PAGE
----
There is no shortage of water on Mars. Astronomers believe that under the dusty regolith of the planet no less than 5 million cubic kilometers of ice are. In the nineteenth century, the American astronomer Percival Lowell popularized the idea that channels cross the surface of Mars and carry water from the poles.
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The best telescopes and the advent of space probes in the 1960s showed channels like a mirage. Low temperature of Mars and the weak pressure of its thin atmosphere means that no liquid water will remain on the surface. In 2006, seasonal changes in a pair of Martian craters have led astronomers to suggest that during the summer of Mars, a small amount of liquid water could be a small bubble on the surface.
Ten years later, this hypothesis remains unproven.
In an article published in the journal Science on July 25, Roberto Orosei of the National Institute of Astrophysics in Italy and his colleagues reported discovering lakes with 20 km of liquid water beneath the surface of the lake Mars, near the southern ice cap. The lake seems to be Marscousin of Lake Vostok, an underground lake in the Antarctic.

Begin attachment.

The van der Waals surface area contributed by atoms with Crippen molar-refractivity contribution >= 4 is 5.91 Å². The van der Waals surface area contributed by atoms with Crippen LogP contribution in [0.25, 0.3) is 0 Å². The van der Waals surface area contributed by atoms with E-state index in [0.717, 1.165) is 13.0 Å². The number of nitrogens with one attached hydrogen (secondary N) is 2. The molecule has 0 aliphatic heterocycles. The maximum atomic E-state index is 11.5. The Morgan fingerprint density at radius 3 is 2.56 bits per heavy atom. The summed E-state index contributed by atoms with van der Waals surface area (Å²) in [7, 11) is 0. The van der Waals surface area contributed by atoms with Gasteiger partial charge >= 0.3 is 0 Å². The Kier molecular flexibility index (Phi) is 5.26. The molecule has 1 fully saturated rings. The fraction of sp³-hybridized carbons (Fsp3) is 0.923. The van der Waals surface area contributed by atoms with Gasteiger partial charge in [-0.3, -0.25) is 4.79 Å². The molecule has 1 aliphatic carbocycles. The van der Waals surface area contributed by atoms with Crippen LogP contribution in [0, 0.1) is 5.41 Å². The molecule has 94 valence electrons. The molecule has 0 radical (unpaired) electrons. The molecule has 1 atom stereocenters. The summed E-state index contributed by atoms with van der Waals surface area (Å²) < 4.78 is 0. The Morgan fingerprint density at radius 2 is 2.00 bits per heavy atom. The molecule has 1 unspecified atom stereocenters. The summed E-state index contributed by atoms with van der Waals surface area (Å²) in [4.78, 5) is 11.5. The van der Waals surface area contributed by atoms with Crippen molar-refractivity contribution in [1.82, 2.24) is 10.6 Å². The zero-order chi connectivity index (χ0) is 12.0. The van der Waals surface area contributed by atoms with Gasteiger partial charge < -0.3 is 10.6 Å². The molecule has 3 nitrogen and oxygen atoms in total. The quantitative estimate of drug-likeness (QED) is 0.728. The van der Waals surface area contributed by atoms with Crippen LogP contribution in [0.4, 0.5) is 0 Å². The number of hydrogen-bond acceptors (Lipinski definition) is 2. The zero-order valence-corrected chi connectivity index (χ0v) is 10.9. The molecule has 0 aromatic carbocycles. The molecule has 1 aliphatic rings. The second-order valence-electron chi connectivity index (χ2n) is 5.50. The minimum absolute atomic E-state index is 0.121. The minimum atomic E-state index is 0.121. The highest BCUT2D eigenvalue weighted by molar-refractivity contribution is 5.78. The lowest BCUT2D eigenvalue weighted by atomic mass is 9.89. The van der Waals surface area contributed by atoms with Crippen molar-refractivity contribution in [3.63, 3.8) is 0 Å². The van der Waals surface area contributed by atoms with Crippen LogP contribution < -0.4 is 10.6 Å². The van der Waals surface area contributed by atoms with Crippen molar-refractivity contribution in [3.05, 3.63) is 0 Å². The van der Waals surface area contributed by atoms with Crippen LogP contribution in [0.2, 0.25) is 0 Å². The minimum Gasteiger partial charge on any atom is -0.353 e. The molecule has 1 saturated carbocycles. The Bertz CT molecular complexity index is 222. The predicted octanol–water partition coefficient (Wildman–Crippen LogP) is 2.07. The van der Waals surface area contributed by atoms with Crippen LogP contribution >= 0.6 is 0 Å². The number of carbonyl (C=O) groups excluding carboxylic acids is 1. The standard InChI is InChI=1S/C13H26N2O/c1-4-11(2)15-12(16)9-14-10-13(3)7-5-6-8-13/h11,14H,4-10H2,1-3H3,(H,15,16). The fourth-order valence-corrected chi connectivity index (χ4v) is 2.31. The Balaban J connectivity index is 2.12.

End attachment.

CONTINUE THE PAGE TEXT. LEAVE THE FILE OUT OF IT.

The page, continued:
Different materials reflect radar waves with different intensity. The team used radar sensors on the Mars Express spacecraft to explore the area 200 km south of the planet's Arctic Plains. After more than three years of data collection, Dr. Orosei pretty confident that water is the only explanation for the evidence team.
The fact that the lake is underground is the key to its conservation, says Suzanne Spencer. a planetary scientist from the Open University in the UK. As in Antarctica, the thickness of the ice cover isolates the water from freezing on the surface of the planet. At the same time, the pressure of ice, lowers the freezing point of water below 0 ° C. If the water are "aromatized" salts of sodium, magnesium and calcium, which are all discovered on Mars, the freezing temperature can be further reduced.
The discovery is exciting from a purely geological point of view. But the big question is, can life exist? Life exists in Lake Vostok, although it has been cut off the surface for several tens of millions of years.